Toulouse-Lautrec’s poster of naughty lady-loving Irishwoman Miss May Belfort, originally Mary Egan from Mayo, Ireland: vaudeville singer, child impersonator and, for a brief fleeting moment in May 1895 (there are a lot of ‘mays’ in this post), the star of Parisian cafe society.
May’s ”slightly disturbing and thinly-veiled erotic” act was performed wearing the dress of a little girl with large puffed sleeves and an enormous bonnet (see above). Often she clutched a black cat, in reference to her most famous song, ‘Daddy wouldn’t buy me a bow-wow’, her well known sapphic inclinations adding a particular piquancy to its opening lines:-
” I love my little cat, I do
With soft black silky hair
It comes with me each day to school
And sits upon the chair.”
May and Toulouse-Lautrec met at the Irish-American Bar, Paris, where May had been brought by her lover the dancer May Milton, who had in her turn been previously introduced to Parisian cafe society by her love Jane Avril.
Toulouse-Lautrec drew posters for all of them, but the two Mays soon disappeared from the Parisian stage and only Jane is really remembered today; check out her poster as shown in this 1940s fashion shot with the lovely Lisa Fonssagrives, below; later in life Lisa herself was to attain iconic status as 101 Dalmatians’ Cruella de Vil…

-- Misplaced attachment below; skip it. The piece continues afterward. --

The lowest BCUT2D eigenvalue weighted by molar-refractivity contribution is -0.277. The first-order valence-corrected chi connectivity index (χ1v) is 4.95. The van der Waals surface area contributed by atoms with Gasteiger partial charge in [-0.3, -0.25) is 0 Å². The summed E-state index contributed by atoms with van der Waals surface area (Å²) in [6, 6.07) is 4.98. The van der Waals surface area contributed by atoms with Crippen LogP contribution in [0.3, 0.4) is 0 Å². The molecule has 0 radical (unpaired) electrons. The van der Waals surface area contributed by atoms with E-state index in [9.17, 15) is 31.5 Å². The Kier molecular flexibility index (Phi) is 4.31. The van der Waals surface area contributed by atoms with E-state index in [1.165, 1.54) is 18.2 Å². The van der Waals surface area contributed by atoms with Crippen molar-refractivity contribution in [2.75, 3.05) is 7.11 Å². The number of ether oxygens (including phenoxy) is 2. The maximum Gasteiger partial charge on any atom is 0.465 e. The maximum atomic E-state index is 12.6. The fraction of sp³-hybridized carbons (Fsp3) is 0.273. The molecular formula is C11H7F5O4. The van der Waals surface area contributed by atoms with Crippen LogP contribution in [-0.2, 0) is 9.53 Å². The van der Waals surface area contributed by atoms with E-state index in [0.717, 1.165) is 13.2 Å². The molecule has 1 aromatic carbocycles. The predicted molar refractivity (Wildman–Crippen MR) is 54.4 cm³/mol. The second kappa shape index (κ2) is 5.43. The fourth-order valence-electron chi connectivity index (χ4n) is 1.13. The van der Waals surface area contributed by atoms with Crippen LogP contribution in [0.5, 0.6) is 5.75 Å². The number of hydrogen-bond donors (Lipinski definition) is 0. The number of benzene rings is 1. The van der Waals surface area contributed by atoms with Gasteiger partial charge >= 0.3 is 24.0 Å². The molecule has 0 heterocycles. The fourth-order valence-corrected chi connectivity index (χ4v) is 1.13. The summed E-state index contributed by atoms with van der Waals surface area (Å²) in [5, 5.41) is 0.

The question all men ask when they see work by Toulouse-Lautrec: were his women really as, ahem, unusual-looking as he drew them? Check out the photos below of May B, May M and Jane (in that order) and decide yourself…
What happened to May Belfort in the end? Well, it looks like she stayed in vaudeville after retiring from the Parisian stage due to ‘ill-health’, thankfully not singing the same song though; from this account it appears that she was still round in England in 1906 getting into trouble for using other people’s material without paying royalties. From the title of the song in question (“The Rake’s Progress”) it appears that her tastes may have changed since her Irish-American Bar days, or perhaps she was simply adapting her material to suit a less sophisticated audience.
It appears May may have died in 1929 or so, but the precise circumstances leading up to her death are not generally known. What is clear, however, is that she did not, ever, ever, return to Mayo. And who could blame her for that?